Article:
• I would be happy if I could find a better job .

• I would be happy if I could trade in my spouse.

• I would be happy if I made more money.

People who are happy know that their happiness does not depend on external factors, but internal ones . They know that if they are not happy in a small town, they won’t be happy in a big one until they resolve whatever inside is making them unhappy. As we’ve noted before, they know that unhappy single people become unhappy married people. They know that if they have not found their passion and meaning, no future job can “give” it to them. They know that if they cannot be intimate in their current relationship, they would repeat the same pattern in another one. They know that more money will not make them happy and will not fill the emptiness of their life.


Understand the Statement, “Wherever You Go, There You Are2

“Someone once asked Richard, “What are the people like in California?” I asked him, “What are the people like in your home state?” He replied, “Selfish and greedy.” I told him that he would probably find the people in California to be selfish and greedy.

Something wonderful begins to happen with the simple realization that life, like an automobile, is driven from the inside out, not the other way around. As you focus more on becoming more peaceful with where you are, rather than focusing on where you would rather be, you begin to find peace right now, in the present. Then, as you move around, “try new things, and meet new people, you carry that sense of inner peace with you. It’s absolutely true that “Wherever you go, there you are.


Change Yourself and Your Environment 3

If you know that you need to make a major change to your environment, then there’s something you must keep in mind: You must also determine to change yourself at the same time. Here’s why: If you try to…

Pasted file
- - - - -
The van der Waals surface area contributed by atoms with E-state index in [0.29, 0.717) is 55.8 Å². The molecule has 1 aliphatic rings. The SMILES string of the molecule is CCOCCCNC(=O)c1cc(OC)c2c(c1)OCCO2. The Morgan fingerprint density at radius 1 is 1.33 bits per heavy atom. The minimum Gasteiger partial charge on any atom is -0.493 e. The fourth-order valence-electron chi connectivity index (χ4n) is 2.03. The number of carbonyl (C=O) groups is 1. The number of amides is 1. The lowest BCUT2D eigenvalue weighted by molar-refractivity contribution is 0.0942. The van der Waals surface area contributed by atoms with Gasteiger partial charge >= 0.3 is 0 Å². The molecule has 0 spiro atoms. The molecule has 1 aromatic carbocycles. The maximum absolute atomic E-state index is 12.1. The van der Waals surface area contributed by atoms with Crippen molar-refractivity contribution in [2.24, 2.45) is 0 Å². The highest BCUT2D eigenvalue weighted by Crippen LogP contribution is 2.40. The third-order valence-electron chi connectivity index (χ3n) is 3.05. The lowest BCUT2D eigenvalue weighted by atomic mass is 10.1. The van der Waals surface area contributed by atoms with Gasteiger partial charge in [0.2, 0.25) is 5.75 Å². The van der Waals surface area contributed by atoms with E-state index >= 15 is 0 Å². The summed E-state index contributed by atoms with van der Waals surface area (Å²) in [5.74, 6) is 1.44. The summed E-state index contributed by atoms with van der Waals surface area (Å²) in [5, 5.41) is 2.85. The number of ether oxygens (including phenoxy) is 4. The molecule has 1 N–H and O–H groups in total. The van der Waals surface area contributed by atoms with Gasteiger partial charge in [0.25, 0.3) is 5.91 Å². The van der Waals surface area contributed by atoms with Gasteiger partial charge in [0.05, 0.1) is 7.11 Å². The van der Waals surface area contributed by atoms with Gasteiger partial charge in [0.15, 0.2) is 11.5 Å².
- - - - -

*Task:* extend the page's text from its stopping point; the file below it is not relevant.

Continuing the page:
• Change yourself but not your environment—growth will be slow and difficult;
  • Change your environment but not yourself—growth will be slow and less difficult;
  • Change your environment and yourself—growth will be faster and more successful.

As you consider changing yourself and your environment, think about the elements that the right kind of growth environment provides:

  • The right soil to grow in: What nourishes me? Growth.
  • The right air to breathe in: What keeps me alive? Purpose.
  • The right climate to live in: What sustains me? People.

The most significant factor in any person’s environment is the people. If you change nothing else in your life for the better than that, you will have increased your chances of success tenfold. So think long and hard about who you’re spending the most time with, for wherever they are headed, so are you.

“If you need to make changes in yourself and your environment, don’t dwell on your past. You can’t change it. Don’t worry about your future. You can’t control it. Focus on the current moment and what you can do now.”


  • Daily Calm with Tamara Levitt – Concerto